monitor -- prepare execution profile


cc ... -lc

#include <mon.h>

void monitor (lowpc, highpc, buffer, bufsize, nfunc) int (*lowpc)( ), (*highpc)( ); WORD *buffer; int bufsize, nfunc;


An executable program created by cc -p automatically includes calls for monitor with default parameters; monitor need not be called explicitly except to gain fine control over profiling.

The monitor function is an interface to profil(S). lowpc and highpc are the addresses of two functions; buffer is the address of a user-supplied array of bufsize WORDs (defined in the <mon.h> header file). monitor records a histogram of two items: periodically sampled values of the program counter and counts of calls to certain functions. This histogram is recorded in the buffer. The lowest address sampled is that of lowpc and the highest is just below highpc. lowpc may not equal 0 for this use of monitor. At most nfunc, call counts can be kept; only calls of functions compiled with the profiling option -p of cc(CP) are recorded.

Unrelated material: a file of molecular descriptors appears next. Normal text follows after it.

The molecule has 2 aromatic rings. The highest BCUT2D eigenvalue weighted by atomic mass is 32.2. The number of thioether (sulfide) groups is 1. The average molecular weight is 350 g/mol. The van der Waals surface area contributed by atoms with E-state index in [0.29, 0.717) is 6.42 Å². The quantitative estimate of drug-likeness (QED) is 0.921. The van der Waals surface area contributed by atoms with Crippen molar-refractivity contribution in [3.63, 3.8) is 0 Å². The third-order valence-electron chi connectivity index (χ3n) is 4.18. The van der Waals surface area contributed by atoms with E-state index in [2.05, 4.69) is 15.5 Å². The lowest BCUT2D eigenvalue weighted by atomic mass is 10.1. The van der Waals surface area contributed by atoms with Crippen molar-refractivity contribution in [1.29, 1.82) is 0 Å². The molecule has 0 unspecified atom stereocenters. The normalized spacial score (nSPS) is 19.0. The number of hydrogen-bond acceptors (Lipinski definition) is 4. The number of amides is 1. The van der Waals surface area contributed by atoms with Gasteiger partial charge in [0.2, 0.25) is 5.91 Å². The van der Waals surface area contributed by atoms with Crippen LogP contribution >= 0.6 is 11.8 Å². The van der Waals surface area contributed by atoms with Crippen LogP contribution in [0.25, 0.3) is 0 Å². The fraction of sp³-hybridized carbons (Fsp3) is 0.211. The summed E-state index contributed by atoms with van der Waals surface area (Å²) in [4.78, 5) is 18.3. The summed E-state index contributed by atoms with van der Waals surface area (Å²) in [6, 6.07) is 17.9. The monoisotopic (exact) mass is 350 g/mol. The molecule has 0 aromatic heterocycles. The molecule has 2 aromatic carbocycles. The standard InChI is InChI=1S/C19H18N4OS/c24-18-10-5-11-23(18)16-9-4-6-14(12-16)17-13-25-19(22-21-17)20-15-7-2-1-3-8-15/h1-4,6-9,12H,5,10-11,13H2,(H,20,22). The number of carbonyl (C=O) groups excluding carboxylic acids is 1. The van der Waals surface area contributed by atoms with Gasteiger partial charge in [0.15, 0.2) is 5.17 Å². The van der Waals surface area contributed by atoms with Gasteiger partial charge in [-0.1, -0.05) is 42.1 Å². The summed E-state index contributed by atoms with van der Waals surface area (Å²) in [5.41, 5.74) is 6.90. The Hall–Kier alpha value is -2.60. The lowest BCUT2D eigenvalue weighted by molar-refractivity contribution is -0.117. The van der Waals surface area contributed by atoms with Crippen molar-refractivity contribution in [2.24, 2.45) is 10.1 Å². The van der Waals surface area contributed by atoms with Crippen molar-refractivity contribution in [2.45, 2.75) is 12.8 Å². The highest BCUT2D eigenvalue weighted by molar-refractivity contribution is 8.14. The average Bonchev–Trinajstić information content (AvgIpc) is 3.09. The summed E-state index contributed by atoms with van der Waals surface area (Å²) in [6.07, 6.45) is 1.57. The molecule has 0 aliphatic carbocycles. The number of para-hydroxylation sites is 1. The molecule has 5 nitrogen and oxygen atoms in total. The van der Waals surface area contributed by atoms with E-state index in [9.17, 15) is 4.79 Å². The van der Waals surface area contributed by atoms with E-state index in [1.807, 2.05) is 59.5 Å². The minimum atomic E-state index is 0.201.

For the results to be significant, especially where there are small, heavily used routines, it is suggested that the buffer be no more than a few times smaller than the range of locations sampled.

To profile the entire program, it is sufficient to use

           extern etext;

monitor ((int (*)())2, &etext, buf, bufsize, nfunc);
etext lies just above all the program text; see end(S).

To stop execution monitoring and write the results, use

           monitor ((int (*)())0, 0, 0, 0, 0);
The prof(CP) command can then be used to examine the results.

The name of the file written by monitor is controlled by the environment variable PROFDIR. If PROFDIR does not exist, mon.out is created in the current directory. If PROFDIR exists but has no value, monitor does not do any profiling and creates no output file. Otherwise, the value of PROFDIR is used as the name of the directory in which to create the output file. If PROFDIR is dirname, then the file written is in the format of:


where pid is the program's process ID. (When monitor is called automatically by compiling via cc -p, the file created is ``dirname/pid.progname'' where progname is the name of the program.)




The dirname/pid.mon.out form does not work; the dirname/pid.progname form (automatically called via cc -p) does work.

See also

cc(CP), end(S), prof(CP), profil(S)

Standards conformance

monitor is not part of any currently supported standard; it was developed by UNIX System Laboratories, Inc. and is maintained by The SCO Group.
© 2003 Caldera International, Inc. All rights reserved.
SCO OpenServer Release 5.0.7 -- 11 February 2003